You may have to change how you hire employees or pay them depending on where you geographically expand. 

It’s important to know these laws before making any changes so that you don’t violate them and risk getting fined or sued for not following them correctly.

Optimize your website and social media 

If your company has a website, now is the time to make sure it’s optimized for local search results. 

You can do this by using keywords that reflect the area your business serves and including information like hours of operation and directions on how to get there.

Don’t forget about social media! Make sure all your channels include local information so customers can easily find you when looking for businesses nearby. 

Make sure your social media posts target the right audience, so they can easily find your business when they search. 

Challenges of geographic expansion 

Geographic expansion is a massive undertaking, and it naturally comes with challenges that companies will need to deal with. 

bunch of people are sitting
Challenges of geographic expansion

Talent acquisition and onboarding  

One of the most difficult aspects of geographic expansion is finding the right people. You may think finding good talent is hard enough in your home market, but it’s even more difficult when you’re operating internationally. 

If you’re trying to hire people from another country, you must consider language barriers and cultural differences. This can make it difficult to find skilled people willing to relocate.

A good way to address these challenges is by partnering with local staffing agencies or recruiting firms that already have connections. 

These agencies can help you find qualified candidates quickly and efficiently, so you won’t have to spend time searching for them independently.

Extreme competition

In geographic expansion, you’ll compete with other businesses in a new territory or market. This can be difficult if the competition is already established and has established a customer base.

You may need to spend more money on advertising than you would have if there were fewer competitors in that market.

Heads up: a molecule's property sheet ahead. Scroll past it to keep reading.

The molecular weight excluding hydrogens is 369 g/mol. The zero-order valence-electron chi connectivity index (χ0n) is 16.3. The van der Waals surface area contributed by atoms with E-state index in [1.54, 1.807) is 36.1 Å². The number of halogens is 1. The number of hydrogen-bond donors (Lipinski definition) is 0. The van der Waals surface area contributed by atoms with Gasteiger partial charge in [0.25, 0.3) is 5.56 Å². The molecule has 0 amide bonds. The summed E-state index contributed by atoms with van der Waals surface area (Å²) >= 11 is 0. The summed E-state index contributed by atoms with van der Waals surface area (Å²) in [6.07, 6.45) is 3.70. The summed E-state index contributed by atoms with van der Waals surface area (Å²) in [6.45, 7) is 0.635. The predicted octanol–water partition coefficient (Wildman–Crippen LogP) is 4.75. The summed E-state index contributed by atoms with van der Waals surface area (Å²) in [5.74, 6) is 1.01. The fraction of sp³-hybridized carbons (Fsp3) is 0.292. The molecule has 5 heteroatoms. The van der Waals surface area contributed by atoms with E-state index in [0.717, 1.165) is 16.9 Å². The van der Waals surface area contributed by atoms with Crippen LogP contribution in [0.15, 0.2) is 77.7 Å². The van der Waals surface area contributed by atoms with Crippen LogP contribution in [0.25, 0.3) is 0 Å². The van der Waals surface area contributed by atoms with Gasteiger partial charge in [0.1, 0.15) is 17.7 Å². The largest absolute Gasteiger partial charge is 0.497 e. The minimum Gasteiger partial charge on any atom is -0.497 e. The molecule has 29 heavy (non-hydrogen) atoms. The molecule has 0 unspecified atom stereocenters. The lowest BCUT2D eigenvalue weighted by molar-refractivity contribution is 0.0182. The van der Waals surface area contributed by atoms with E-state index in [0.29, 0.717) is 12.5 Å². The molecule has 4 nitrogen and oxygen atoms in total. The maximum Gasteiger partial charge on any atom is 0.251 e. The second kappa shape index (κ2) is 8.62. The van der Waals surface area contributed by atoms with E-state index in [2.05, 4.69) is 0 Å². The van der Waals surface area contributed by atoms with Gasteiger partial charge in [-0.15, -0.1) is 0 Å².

While some companies can afford to spend large amounts of money on advertising campaigns designed to attract new customers, most cannot. 

Instead, they try to find ways to cut costs while still reaching their target audience. Effective advertisements will convince their audience to buy products or services from their company over other competitors.

Compliance issues and risk

If you’re expanding geographically, you’ll need to consider compliance requirements. For example, registering for VAT in Europe or other taxes in the U.S. or ensuring that your product meets local health and safety standards.

You’ll also have to decide whether or not to comply with local data privacy and protection laws. If your company handles sensitive information, these laws will apply no matter where your customers are located.

An attempt at geographic expansion can increase a company’s status if it succeeds. It can also just as easily ruin a company if it’s not. 

Make sure your company has a solid strategy before launching this risky yet potentially worthwhile mission. 

References

  1. Marketplace. Tallman, S., Luo, Y. and Buckley, P.J., 2018. Business models in global competition. Global Strategy Journal, 8(4), pp.517-535.
  2. Organizational health. Xenidis, Y. and Theocharous, K., 2014. Organizational health: Definition and assessment. Procedia Engineering, 85, pp.562-570.